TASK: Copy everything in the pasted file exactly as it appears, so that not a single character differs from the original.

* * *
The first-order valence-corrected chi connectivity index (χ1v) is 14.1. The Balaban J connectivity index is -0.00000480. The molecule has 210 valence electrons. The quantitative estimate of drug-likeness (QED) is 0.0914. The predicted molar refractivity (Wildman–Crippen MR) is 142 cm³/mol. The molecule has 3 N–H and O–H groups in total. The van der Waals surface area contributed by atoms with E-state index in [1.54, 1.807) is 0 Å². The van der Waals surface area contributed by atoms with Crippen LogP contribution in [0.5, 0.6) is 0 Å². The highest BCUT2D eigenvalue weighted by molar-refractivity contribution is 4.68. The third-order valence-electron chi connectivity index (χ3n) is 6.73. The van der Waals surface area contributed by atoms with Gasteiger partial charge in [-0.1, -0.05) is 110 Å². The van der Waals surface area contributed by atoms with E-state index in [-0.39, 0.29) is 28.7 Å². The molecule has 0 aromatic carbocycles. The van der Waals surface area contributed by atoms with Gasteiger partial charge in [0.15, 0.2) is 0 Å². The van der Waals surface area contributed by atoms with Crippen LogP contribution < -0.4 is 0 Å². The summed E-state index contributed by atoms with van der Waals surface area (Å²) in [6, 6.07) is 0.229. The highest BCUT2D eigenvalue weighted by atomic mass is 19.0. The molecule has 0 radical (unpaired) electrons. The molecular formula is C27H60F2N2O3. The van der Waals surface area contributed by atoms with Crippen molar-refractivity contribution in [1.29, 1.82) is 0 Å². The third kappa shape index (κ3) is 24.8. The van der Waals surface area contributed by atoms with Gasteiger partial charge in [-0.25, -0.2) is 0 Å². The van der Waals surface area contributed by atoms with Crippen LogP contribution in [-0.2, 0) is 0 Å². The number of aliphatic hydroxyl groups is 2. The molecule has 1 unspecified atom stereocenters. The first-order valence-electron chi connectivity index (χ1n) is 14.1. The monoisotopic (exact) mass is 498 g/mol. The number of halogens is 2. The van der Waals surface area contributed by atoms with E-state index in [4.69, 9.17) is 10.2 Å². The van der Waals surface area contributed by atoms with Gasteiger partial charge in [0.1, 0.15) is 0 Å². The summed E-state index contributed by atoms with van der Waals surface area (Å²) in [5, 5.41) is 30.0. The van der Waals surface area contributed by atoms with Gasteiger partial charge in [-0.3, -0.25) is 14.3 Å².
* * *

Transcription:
The first-order valence-corrected chi connectivity index (χ1v) is 14.1. The Balaban J connectivity index is -0.00000480. The molecule has 210 valence electrons. The quantitative estimate of drug-likeness (QED) is 0.0914. The predicted molar refractivity (Wildman–Crippen MR) is 142 cm³/mol. The molecule has 3 N–H and O–H groups in total. The van der Waals surface area contributed by atoms with E-state index in [1.54, 1.807) is 0 Å². The van der Waals surface area contributed by atoms with Crippen LogP contribution in [0.5, 0.6) is 0 Å². The highest BCUT2D eigenvalue weighted by molar-refractivity contribution is 4.68. The third-order valence-electron chi connectivity index (χ3n) is 6.73. The van der Waals surface area contributed by atoms with Gasteiger partial charge in [-0.1, -0.05) is 110 Å². The van der Waals surface area contributed by atoms with E-state index in [-0.39, 0.29) is 28.7 Å². The molecule has 0 aromatic carbocycles. The van der Waals surface area contributed by atoms with Gasteiger partial charge in [0.15, 0.2) is 0 Å². The van der Waals surface area contributed by atoms with Crippen LogP contribution < -0.4 is 0 Å². The summed E-state index contributed by atoms with van der Waals surface area (Å²) in [6, 6.07) is 0.229. The highest BCUT2D eigenvalue weighted by atomic mass is 19.0. The molecule has 0 radical (unpaired) electrons. The molecular formula is C27H60F2N2O3. The van der Waals surface area contributed by atoms with Crippen molar-refractivity contribution in [1.29, 1.82) is 0 Å². The third kappa shape index (κ3) is 24.8. The van der Waals surface area contributed by atoms with Gasteiger partial charge in [-0.25, -0.2) is 0 Å². The van der Waals surface area contributed by atoms with Crippen LogP contribution in [-0.2, 0) is 0 Å². The number of aliphatic hydroxyl groups is 2. The molecule has 1 unspecified atom stereocenters. The first-order valence-electron chi connectivity index (χ1n) is 14.1. The monoisotopic (exact) mass is 498 g/mol. The number of halogens is 2. The van der Waals surface area contributed by atoms with E-state index in [4.69, 9.17) is 10.2 Å². The van der Waals surface area contributed by atoms with Gasteiger partial charge in [0.1, 0.15) is 0 Å². The summed E-state index contributed by atoms with van der Waals surface area (Å²) in [5, 5.41) is 30.0. The van der Waals surface area contributed by atoms with Gasteiger partial charge in [-0.3, -0.25) is 14.3 Å².